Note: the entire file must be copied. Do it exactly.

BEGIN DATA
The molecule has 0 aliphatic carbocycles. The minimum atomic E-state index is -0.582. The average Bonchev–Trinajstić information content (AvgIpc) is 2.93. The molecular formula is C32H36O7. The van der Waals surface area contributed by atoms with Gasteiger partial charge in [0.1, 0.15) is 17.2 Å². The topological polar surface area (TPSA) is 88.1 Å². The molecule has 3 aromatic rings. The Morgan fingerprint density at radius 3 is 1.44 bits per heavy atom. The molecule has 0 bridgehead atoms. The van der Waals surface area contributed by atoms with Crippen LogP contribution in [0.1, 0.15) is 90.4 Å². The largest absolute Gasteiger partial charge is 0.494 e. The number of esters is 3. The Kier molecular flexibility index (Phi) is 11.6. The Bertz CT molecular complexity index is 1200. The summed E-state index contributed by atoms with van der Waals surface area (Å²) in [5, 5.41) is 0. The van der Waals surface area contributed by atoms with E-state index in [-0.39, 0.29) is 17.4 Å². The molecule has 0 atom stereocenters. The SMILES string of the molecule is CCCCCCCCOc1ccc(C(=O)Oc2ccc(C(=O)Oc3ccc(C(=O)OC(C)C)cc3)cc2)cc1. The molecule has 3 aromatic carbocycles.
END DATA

The molecule has 0 aliphatic carbocycles. The minimum atomic E-state index is -0.582. The average Bonchev–Trinajstić information content (AvgIpc) is 2.93. The molecular formula is C32H36O7. The van der Waals surface area contributed by atoms with Gasteiger partial charge in [0.1, 0.15) is 17.2 Å². The topological polar surface area (TPSA) is 88.1 Å². The molecule has 3 aromatic rings. The Morgan fingerprint density at radius 3 is 1.44 bits per heavy atom. The molecule has 0 bridgehead atoms. The van der Waals surface area contributed by atoms with Crippen LogP contribution in [0.1, 0.15) is 90.4 Å². The largest absolute Gasteiger partial charge is 0.494 e. The number of esters is 3. The Kier molecular flexibility index (Phi) is 11.6. The Bertz CT molecular complexity index is 1200. The summed E-state index contributed by atoms with van der Waals surface area (Å²) in [5, 5.41) is 0. The van der Waals surface area contributed by atoms with E-state index in [-0.39, 0.29) is 17.4 Å². The molecule has 0 atom stereocenters. The SMILES string of the molecule is CCCCCCCCOc1ccc(C(=O)Oc2ccc(C(=O)Oc3ccc(C(=O)OC(C)C)cc3)cc2)cc1. The molecule has 3 aromatic carbocycles.